Election in Brazil: Bolsonaro and Lula head for the second round
RIO DE JANEIRO –
With 91.6 percent of the votes counted, former Brazilian President Luiz Inácio Lula da Silva of the leftist Workers’ Party has a slight lead in the country’s presidential election, with 47.3 percent support.
Incumbent Jair Bolsonaro is in second place, with 44.2% support.
It looks increasingly likely that neither of the top two candidates will receive more than 50% of the valid votes, which rules out spoiled and blank ballots, meaning a second round of voting will be scheduled for October 30.
The highly polarized election will determine whether the country returns a leftist to head the world’s fourth-largest democracy or keeps the far-right leader in power for another four years.
Bolsonaro’s administration has been marked by inflammatory rhetoric, his testing of democratic institutions, his widely criticized handling of the COVID-19 pandemic and the worst deforestation of the Amazon rainforest in 15 years. But he has built a dedicated base by championing conservative values and portraying himself as protecting the nation from leftist policies he says undermine individual freedoms and produce economic unrest.
Da Silva is credited with implementing an extensive social welfare program during his tenure from 2003 to 2010 that helped bring tens of millions of people into the middle class. He is also remembered for his administration’s involvement in sweeping corruption scandals and his own convictions, which were later overturned by the Supreme Court.
More than 150 million Brazilians were eligible to vote, although abstention rates were as high as 20%.
THIS IS A BREAKING NEWS UPDATE. AP’s previous story follows below.
RIO DE JANEIRO — Brazil’s two top presidential hopefuls were neck and neck Sunday night in a highly polarized election that could determine whether the country brings back a leftist to lead the world’s fourth-largest democracy or keeps the far-right incumbent in power for another four years.
The race pits incumbent President Jair Bolsonaro against his political enemy, leftist former President Luiz Inácio Lula da Silva. There are nine other candidates, but their support has nothing to do with that of Bolsonaro and da Silva.
With 76.3% of the votes counted, da Silva obtained 46.2%, ahead of Bolsonaro with 45.1%, according to the electoral authority. A possible second round is scheduled for October 30.
Recent opinion polls have given da Silva a sizable lead – the latest Datafolha survey released on Saturday found a 50% to 36% advantage for da Silva among those who intended to vote. He surveyed 12,800 people, with a margin of error of 2 percentage points.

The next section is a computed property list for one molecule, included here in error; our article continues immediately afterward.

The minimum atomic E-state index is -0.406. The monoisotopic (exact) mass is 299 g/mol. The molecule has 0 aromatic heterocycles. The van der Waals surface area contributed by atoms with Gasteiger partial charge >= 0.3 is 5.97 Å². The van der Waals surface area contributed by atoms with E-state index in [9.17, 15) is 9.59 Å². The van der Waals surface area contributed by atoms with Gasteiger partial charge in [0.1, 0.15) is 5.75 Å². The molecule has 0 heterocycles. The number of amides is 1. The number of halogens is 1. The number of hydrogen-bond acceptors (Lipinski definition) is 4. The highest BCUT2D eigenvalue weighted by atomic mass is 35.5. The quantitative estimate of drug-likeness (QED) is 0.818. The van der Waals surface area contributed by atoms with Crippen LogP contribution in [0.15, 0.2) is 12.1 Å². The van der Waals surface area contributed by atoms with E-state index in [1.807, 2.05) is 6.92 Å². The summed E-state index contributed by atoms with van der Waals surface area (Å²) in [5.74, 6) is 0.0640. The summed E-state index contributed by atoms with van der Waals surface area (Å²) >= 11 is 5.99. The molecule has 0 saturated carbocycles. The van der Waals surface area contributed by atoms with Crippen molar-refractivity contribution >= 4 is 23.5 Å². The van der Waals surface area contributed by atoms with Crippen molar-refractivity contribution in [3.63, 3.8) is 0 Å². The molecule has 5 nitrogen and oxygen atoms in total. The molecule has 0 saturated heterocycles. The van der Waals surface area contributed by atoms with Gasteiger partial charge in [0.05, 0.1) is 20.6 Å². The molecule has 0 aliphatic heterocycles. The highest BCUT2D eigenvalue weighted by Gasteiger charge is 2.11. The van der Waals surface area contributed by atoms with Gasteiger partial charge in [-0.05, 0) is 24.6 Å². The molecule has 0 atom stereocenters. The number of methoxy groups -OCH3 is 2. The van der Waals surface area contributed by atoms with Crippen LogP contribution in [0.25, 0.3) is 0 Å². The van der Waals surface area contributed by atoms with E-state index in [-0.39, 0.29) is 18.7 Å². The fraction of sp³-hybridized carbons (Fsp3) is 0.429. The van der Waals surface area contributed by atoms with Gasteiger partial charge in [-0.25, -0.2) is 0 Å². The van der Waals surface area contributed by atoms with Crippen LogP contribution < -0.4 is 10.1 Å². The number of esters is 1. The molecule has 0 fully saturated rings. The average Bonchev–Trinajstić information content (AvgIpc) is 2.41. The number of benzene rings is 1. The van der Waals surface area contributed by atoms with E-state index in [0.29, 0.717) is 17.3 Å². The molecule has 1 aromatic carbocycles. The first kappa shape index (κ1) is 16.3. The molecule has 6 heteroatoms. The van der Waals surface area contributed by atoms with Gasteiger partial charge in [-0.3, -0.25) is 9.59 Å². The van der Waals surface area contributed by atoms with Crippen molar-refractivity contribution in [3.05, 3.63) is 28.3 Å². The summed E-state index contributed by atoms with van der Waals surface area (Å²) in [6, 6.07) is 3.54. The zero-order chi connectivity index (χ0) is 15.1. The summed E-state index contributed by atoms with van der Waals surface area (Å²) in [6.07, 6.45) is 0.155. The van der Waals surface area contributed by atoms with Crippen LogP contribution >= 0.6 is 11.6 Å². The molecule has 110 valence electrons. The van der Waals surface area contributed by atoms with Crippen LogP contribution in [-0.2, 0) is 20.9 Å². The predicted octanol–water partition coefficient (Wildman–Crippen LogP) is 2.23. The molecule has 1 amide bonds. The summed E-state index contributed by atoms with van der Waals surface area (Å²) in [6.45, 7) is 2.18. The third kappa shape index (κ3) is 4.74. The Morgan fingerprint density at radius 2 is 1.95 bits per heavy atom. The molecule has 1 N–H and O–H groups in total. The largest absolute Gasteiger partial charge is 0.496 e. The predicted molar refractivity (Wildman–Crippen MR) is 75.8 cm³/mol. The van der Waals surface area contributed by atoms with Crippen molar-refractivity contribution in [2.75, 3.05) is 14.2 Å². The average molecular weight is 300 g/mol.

The far-right leader’s strongholds, such as the states of Parana and Rio Grande do Sul, had counted more than half of their votes as of 7:20 p.m. local time. The tally in states where da Silva and his Workers’ Party polled better, such as northeast Bahia and Ceara, was still in the 20s.
But that didn’t fully explain how tight the race was, according to Rafael Cortez, who oversees political risk at consultancy Tendencias Consultoria. Bolsonaro outperformed in Brazil’s southeastern region, which includes the populous states of Sao Paulo, Rio de Janeiro and Minas Gerais.
« Polls haven’t captured this growth, » he said. « Now we have to see if the Workers’ Party picks up in the northeast, where the count is still delayed. »
Bolsonaro’s administration has been marked by inflammatory rhetoric, his testing of democratic institutions, his widely criticized handling of the COVID-19 pandemic and the worst deforestation of the Amazon rainforest in 15 years.
But he has built a dedicated base by championing conservative values, pushing back against political correctness and portraying himself as protecting the nation from leftist policies he says undermine individual freedoms and produce economic turmoil.
Marley Melo, a 53-year-old trader from the capital Brasilia, sported the yellow of the Brazilian flag, which Bolsonaro and his supporters co-opted for protests. Melo said he was voting for Bolsonaro again, who lived up to his expectations, and he doesn’t believe polls that show him trailing.
“Polls can be manipulated. They are all owned by companies with interests,” he said.